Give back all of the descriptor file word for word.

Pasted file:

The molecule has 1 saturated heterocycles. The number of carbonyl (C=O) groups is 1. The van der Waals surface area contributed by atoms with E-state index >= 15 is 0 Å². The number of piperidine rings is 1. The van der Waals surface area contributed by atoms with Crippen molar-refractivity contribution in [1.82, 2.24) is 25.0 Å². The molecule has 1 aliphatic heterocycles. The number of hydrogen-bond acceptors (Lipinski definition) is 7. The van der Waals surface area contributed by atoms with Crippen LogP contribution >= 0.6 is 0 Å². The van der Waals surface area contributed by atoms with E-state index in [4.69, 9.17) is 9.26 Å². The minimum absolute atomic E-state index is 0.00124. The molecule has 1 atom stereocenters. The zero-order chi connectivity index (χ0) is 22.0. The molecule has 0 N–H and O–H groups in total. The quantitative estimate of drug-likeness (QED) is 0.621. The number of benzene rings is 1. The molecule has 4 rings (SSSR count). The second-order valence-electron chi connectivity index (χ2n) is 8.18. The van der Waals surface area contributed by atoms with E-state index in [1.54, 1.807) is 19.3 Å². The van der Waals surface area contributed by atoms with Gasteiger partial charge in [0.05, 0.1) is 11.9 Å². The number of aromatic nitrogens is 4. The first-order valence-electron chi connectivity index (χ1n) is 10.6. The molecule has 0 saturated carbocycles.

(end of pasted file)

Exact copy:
The molecule has 1 saturated heterocycles. The number of carbonyl (C=O) groups is 1. The van der Waals surface area contributed by atoms with E-state index >= 15 is 0 Å². The number of piperidine rings is 1. The van der Waals surface area contributed by atoms with Crippen molar-refractivity contribution in [1.82, 2.24) is 25.0 Å². The molecule has 1 aliphatic heterocycles. The number of hydrogen-bond acceptors (Lipinski definition) is 7. The van der Waals surface area contributed by atoms with Crippen LogP contribution >= 0.6 is 0 Å². The van der Waals surface area contributed by atoms with E-state index in [4.69, 9.17) is 9.26 Å². The minimum absolute atomic E-state index is 0.00124. The molecule has 1 atom stereocenters. The zero-order chi connectivity index (χ0) is 22.0. The molecule has 0 N–H and O–H groups in total. The quantitative estimate of drug-likeness (QED) is 0.621. The number of benzene rings is 1. The molecule has 4 rings (SSSR count). The second-order valence-electron chi connectivity index (χ2n) is 8.18. The van der Waals surface area contributed by atoms with E-state index in [1.54, 1.807) is 19.3 Å². The van der Waals surface area contributed by atoms with Gasteiger partial charge in [0.05, 0.1) is 11.9 Å². The number of aromatic nitrogens is 4. The first-order valence-electron chi connectivity index (χ1n) is 10.6. The molecule has 0 saturated carbocycles.